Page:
The growing desire among designers to help the less fortunate is welcome news to John Peterson, founder of Public Architecture. In 2005, the San Francisco–based nonprofit firm, with support from a National Endowment for the Arts grant, launched The 1% program, which encourages firms to donate 1 percent of their total working hours to philanthropic causes.

So far, about 950 firms, large and small, have signed on. In May, the program will get a huge boost when the AIA launches a database to track firms’ pro bono contributions. The AIA’s involvement suggests that “we have moved closer to the institutionalization of pro bono practices,” Peterson says.

Other professions have long advocated for giving back. Lawyers are expected to put in 50 hours of pro bono service a year, according to the American Bar Association, and the American Medical Association strongly encourages charity work as well. No standards exist in architecture, although the AIA’s Code of Ethics does state that members “should promote and serve the public interest in their personal and professional activities.” Some argue that architects shouldn’t design for free because it eliminates much-needed paying jobs. Others say pro bono work can be haphazard and ineffectual: A large firm might volunteer to design a master plan for a town but not oversee its long-term implementation.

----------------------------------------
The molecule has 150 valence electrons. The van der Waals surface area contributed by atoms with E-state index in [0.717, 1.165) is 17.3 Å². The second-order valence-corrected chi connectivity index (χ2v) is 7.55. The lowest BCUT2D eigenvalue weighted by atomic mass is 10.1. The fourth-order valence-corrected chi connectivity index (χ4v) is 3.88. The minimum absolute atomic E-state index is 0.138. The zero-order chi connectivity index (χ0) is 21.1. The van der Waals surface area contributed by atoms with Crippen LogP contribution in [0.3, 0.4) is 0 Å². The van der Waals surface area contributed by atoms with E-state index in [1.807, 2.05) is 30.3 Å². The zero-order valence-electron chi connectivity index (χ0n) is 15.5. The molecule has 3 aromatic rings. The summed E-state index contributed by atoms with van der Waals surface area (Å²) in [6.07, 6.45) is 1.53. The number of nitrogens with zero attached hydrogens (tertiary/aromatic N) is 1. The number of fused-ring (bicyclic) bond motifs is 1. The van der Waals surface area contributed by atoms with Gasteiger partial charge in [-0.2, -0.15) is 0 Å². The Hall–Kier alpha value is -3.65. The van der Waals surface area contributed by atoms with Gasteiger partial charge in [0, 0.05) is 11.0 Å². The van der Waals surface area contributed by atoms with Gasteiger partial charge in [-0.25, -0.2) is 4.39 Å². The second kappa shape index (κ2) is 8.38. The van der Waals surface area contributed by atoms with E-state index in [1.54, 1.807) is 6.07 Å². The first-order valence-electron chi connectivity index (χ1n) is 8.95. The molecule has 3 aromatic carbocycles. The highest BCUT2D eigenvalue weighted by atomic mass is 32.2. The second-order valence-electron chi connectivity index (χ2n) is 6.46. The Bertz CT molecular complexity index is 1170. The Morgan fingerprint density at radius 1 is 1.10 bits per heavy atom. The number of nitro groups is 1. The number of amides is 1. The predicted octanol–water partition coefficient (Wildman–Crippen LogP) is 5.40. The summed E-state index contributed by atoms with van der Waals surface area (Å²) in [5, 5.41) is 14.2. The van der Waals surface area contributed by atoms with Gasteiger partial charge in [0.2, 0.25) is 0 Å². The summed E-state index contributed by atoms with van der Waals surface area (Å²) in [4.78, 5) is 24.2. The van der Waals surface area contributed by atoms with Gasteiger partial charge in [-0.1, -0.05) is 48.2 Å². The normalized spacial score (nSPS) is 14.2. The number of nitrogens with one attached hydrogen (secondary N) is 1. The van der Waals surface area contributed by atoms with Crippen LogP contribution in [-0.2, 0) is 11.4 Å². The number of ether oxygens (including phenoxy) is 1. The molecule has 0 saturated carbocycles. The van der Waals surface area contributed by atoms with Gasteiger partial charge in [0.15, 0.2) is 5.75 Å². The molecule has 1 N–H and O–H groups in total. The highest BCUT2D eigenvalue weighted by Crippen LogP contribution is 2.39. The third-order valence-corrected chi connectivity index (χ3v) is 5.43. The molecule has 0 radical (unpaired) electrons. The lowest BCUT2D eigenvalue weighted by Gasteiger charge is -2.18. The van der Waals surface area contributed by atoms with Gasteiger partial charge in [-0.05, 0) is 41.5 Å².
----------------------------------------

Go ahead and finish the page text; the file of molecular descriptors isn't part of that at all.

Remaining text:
Yet when big firms do donate time, the impact can be significant. A case in point: Annual contributions by HOK, with 1,900 people on the payroll, are the equivalent of 25 employees working exclusively pro bono, firm principals say. Definitive projects have resulted, such as a 3,500-square-foot office for the Taproot Foundation, a San Francisco-based nonprofit that helps other charities get access to marketing, finance, and other services. The project was finished in 2010.

Similarly, Perkins + Will, another 1%-er, designed the New York center for Girls Educational & Mentoring Services (GEMS), which aids former teenage prostitutes. Awash in bright yellow and orange walls, the 1,700-square-foot space was completed last year.

Pro bono work can boost employee morale and, yes, it can enhance a firm’s public image, says Clark Davis, HOK’s vice chairman. But he believes that it also taps into a deeper impulse: “There is something in our DNA as architects and designers that causes us to care.”